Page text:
MICROSCOPY: Confocal microscope employs digital light projector
In fluorescence microscopy, specimens are illuminated by a specific wavelength of light that is absorbed by the fluorophores in the sample and emitted at a longer wavelength.
|With a component cost of $7,500, the confocal digital light microscope from Aeon Imaging uses a patented design that incorporates a digital light projector and a CMOS camera operated in rolling shutter mode.|
In fluorescence microscopy, specimens are illuminated by a specific wavelength of light that is absorbed by the fluorophores in the sample and emitted at a longer wavelength. In conventional microscopes, this emitted fluorescence can be from a relatively wide focused background area of the sample, with the result that the fluorescence that is required to be measured at a single point is obscured by fluorescence from out of focus points in the sample.
To overcome this interference, confocal imaging techniques increase the contrast of fluorescence images by employing point illumination and a spatial pinhole to eliminate any out of focus fluorescence.
Despite the advantages obtained, such confocal microscopes are expensive since to obtain a 2D image of the sample, it is necessary to scan multiple points across the sample using relatively complex and expensive scanning optics.
To reduce the cost of such systems Aeon Imaging (Bloomington, IN, USA; www.aeonimaging.com) has patented a novel method to perform confocal imaging that uses off-the-shelf optical, opto-electronic and electronic components.
Rather than illuminate the sample with a point light source, the company's Digital Light Microscope (DLM) system employs a LightCrafter digital light projector from Texas Instruments (Dallas, TX, USA; www.ti.com) that is configured to project a series of narrow adjacent lines across the field of view of the sample. This light is then reflected off of a dichroic mirror from Edmund Optics (Barrington, NJ, USA; www.edmundoptics.com) and focused onto the sample using a 20x infinity corrected objective lens from Olympus (Center Valley, PA, USA; www.www.olympusamerica.com).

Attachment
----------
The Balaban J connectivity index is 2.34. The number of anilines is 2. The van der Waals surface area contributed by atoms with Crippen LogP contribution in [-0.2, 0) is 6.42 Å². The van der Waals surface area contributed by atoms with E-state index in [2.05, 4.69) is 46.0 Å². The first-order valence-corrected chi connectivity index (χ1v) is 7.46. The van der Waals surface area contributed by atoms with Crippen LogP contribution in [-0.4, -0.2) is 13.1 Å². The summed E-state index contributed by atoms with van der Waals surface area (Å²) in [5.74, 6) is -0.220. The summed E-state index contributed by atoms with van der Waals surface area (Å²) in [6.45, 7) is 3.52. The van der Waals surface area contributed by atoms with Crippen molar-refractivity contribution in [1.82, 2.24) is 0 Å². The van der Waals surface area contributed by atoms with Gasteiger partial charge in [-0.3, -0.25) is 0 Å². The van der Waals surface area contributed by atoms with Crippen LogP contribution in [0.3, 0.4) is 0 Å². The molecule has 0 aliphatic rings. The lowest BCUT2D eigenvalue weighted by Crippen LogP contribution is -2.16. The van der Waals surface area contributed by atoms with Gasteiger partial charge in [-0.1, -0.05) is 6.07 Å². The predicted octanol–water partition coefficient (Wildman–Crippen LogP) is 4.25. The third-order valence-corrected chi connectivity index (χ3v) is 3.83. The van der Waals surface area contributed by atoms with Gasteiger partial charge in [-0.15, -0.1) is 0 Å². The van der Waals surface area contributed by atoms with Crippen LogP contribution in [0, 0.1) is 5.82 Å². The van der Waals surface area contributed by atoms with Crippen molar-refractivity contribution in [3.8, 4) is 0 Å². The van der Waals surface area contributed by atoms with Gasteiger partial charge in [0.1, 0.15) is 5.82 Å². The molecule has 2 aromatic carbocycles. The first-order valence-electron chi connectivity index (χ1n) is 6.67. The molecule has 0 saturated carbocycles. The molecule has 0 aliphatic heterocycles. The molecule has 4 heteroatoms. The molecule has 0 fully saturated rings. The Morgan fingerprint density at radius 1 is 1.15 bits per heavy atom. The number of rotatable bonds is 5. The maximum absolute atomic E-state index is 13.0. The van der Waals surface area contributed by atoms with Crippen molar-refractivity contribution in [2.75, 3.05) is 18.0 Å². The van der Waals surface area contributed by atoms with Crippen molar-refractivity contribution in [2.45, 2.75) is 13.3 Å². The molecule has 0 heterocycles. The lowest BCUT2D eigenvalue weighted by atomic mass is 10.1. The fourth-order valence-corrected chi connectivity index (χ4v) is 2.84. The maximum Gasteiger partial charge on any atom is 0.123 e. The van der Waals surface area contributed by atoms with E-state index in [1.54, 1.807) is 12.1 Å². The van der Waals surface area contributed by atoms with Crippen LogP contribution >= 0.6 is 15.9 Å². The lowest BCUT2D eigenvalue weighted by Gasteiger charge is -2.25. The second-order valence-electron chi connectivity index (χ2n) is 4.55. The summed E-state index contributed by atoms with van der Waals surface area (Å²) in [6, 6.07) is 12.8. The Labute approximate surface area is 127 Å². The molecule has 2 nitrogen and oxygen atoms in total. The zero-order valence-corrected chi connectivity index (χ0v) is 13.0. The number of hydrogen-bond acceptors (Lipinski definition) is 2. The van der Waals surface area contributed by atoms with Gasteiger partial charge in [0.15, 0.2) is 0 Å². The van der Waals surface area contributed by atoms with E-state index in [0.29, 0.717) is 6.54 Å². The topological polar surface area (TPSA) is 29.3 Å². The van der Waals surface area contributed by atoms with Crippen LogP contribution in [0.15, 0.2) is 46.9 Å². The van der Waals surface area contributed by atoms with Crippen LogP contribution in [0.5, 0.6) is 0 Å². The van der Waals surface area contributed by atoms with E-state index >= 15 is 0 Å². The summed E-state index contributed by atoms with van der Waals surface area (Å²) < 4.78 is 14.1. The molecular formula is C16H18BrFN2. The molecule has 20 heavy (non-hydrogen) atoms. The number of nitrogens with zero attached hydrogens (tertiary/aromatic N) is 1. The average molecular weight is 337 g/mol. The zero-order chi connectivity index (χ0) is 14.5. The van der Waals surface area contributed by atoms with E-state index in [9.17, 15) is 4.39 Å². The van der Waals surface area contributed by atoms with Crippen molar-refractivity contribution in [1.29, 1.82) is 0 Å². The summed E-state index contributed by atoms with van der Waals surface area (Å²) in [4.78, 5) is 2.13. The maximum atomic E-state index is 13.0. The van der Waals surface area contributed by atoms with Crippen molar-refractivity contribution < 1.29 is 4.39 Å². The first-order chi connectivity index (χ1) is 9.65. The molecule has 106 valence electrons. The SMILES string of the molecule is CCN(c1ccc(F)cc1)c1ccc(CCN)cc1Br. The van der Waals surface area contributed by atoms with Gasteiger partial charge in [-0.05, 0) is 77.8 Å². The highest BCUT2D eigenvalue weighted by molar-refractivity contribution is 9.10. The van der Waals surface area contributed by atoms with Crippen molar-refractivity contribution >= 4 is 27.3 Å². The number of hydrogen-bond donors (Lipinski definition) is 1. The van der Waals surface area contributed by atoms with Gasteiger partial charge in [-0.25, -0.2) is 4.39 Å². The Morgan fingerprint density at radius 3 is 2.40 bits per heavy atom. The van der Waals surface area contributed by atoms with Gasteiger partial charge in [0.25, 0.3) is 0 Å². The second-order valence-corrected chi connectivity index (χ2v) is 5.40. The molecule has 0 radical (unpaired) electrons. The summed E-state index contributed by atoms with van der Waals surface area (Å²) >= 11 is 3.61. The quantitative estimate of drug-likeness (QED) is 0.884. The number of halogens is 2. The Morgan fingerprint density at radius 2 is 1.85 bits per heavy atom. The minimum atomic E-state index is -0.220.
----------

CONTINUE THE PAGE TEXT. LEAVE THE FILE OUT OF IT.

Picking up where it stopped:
Returned light from the sample then passes through the dichroic mirror and is focused onto a CMOS-based camera using a tube lens from Mitutoyo America (Aurora, IL, USA; www.mitutoyo.com). Employing a 5Mpixel MT9P031 CMOS sensor from Aptina Imaging (San Jose, CA, USA; www.aptina.com), the camera is operated in rolling shutter mode and synchronized with the illumination source from the LightCrafter digital light projector. Since the light is synchronized with the line light projected from the DLP, light incident on the imager outside the rolling area shutter's exposure area is not exposed.
Just as point light sources in conventional confocal imaging systems increase the contrast of image data captured, so too does this 2D scanning technique. Further, unlike conventional confocal microscopes that require de-scanning of the returned light, this light is directly imaged onto the rolling shutter of the system's CMOS camera, substantially reducing the cost of the system.
According to Dr. Brian McCall, an Optical Engineer with Edmund Optics who designed the 20x fluorescence optical system for Aeon Imaging, the total cost of the components used in the system is approximately $7,500.
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